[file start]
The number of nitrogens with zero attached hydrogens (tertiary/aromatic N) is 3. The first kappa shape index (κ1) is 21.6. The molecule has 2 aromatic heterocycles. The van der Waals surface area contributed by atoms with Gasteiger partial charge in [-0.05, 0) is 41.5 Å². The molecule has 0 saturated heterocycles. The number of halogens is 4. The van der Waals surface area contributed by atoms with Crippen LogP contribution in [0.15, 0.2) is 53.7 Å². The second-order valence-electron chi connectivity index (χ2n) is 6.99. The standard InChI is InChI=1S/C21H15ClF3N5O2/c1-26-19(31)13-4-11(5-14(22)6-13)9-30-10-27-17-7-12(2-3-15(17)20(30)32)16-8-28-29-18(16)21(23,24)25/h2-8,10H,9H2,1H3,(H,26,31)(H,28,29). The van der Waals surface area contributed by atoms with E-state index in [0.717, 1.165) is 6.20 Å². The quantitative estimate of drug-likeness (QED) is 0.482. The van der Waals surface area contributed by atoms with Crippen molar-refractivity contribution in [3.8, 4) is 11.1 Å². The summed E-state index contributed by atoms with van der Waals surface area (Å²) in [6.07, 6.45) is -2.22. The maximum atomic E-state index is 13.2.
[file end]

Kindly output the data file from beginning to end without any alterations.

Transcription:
The number of nitrogens with zero attached hydrogens (tertiary/aromatic N) is 3. The first kappa shape index (κ1) is 21.6. The molecule has 2 aromatic heterocycles. The van der Waals surface area contributed by atoms with Gasteiger partial charge in [-0.05, 0) is 41.5 Å². The molecule has 0 saturated heterocycles. The number of halogens is 4. The van der Waals surface area contributed by atoms with Crippen LogP contribution in [0.15, 0.2) is 53.7 Å². The second-order valence-electron chi connectivity index (χ2n) is 6.99. The standard InChI is InChI=1S/C21H15ClF3N5O2/c1-26-19(31)13-4-11(5-14(22)6-13)9-30-10-27-17-7-12(2-3-15(17)20(30)32)16-8-28-29-18(16)21(23,24)25/h2-8,10H,9H2,1H3,(H,26,31)(H,28,29). The van der Waals surface area contributed by atoms with E-state index in [0.717, 1.165) is 6.20 Å². The quantitative estimate of drug-likeness (QED) is 0.482. The van der Waals surface area contributed by atoms with Crippen molar-refractivity contribution in [3.8, 4) is 11.1 Å². The summed E-state index contributed by atoms with van der Waals surface area (Å²) in [6.07, 6.45) is -2.22. The maximum atomic E-state index is 13.2.